We’re excited to share three new major pieces of work – on cash transfers, measuring well-being, and pain – which tackle key questions from our 2020 research agenda. In addition, we’re publishing an explainer on the philosophy of well-being.
Together, these are a product of many months of work which take us further forward on our mission to find the best ways to measure and increase global well-being.
The impact of cash transfers on subjective well-being and mental health
We know that cash transfers reduce poverty, improve health, and enhance education, but what impact do they have on subjective well-being? Put simply, does money make people happy? The literature on the link between income and subjective well-being has long lacked causal evidence. Luckily, there has been recent research using cash transfers in low and middle-income countries.
Joel McGuire and co-authors at the University of Oxford systematically reviewed the available literature on the effect of cash transfers on subjective well-being in low- and middle-income countries. Our meta-analysis, based on 38 studies, finds that cash transfers have a small, positive effect on subjective well-being. This effect is (surprisingly) long-standing, lasting for several years. Various factors influence the magnitude of the effect. Larger cash transfers have a larger effect, and conditional cash transfers have a smaller effect than unconditional transfers. The effect on life satisfaction is larger than the effect on depression outcomes.
We will soon conduct similar reviews of other global health and development interventions – such cataract surgery and psychological therapy – to determine whether these methods can increase subjective well-being more cost-effectively than cash transfers.
NEW WORKING PAPER
Are subjective well-being scores cardinally comparable?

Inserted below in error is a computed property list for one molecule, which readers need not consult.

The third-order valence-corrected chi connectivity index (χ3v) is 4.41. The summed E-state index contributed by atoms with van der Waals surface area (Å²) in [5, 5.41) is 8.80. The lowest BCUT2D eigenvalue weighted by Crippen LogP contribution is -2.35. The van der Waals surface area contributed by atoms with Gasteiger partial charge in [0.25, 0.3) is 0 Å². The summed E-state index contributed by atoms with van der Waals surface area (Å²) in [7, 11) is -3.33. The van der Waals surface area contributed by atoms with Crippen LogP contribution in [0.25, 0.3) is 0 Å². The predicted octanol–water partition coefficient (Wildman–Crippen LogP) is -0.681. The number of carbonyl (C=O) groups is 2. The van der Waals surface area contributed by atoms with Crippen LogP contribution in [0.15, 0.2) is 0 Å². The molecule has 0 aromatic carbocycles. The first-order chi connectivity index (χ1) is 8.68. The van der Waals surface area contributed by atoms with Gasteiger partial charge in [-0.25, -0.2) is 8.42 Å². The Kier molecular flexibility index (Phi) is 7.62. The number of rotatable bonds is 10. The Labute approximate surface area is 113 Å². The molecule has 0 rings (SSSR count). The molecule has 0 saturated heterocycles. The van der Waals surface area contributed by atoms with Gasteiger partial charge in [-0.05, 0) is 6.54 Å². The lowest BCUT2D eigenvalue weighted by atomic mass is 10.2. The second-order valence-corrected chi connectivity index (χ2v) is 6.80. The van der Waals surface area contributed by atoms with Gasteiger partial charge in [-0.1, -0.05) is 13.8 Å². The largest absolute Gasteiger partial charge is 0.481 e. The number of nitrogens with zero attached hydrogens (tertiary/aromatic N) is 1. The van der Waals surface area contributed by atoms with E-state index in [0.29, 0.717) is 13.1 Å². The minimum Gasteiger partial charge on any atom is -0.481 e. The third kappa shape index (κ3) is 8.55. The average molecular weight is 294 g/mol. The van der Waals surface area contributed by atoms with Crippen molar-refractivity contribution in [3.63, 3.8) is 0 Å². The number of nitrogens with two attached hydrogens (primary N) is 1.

One of the most common concerns about using measures of subjective well-being is whether individuals’ scores are cardinally comparable. If two people both report their happiness is 7/10, how confident can we be that they are as happy as each other?
In a new working paper, Michael Plant makes four important contributions to addressing this problem:
- First, he offers a novel ‘Schelling point’ hypothesis about how people interpret subjective scales based on philosophy of language and game theory. If this hypothesis is true, their answers will be cardinally comparable.
- Second, he specifies four assumptions that are individually necessary and jointly sufficient for cardinality.
- Third, he empirically tests if these conditions hold by surveying the subjective well-being literature and concludes, tentatively, that subjective scales are best understood as cardinally comparable.
- Fourth, he makes some testable predictions of the hypothesis and explains how such tests could be used to adjust subjective data if it turned out not to be cardinal.
Michael reaches an optimistic conclusion. Not only is there not a problem where we feared there might be one, but we may well be able to fix the problem if we later discover it does exist.
NEW PROBLEM AREA REPORT
We all expect to experience some pain in our lives. For most of us, especially those in high-income countries, these experiences will be mild, bearable, and short. Others are not so fortunate. Millions suffer excruciating pain. Millions more suffer moderate or severe pain. They suffer despite the fact that cheap and effective treatments exist.
Our latest problem area report, written by Sid Sharma, discusses the measurement of pain then explores three major causes of pain and what might be done to relieve them:
- Terminal conditions requiring access to opioids in low and middle-income countries (LMICs) – due to the large inequity and unmet need.
- Headache disorders – due to the large burden of disease (migraines) and severe intensity of pain (cluster headaches).
- Low back pain – due to the large burden of disease.
The report closes with suggestions for further research and identifies some promising career and donation opportunities. Our conclusion is optimistic: although pain causes substantial suffering for millions of people, solutions are closer to hand than we might have expected.
The philosophy of well-being
HLI conducts both theoretical and applied research in order to find the most effective ways to measure and increase global well-being. But, what is ‘well-being’? This short article, by Fin Moorhouse, Michael Plant and Tom Houlden, summarises what philosophers do (and don’t) mean by ‘well-being’, introduces the three main rival accounts of what well-being is, then briefly considers their theoretical strengths and weaknesses.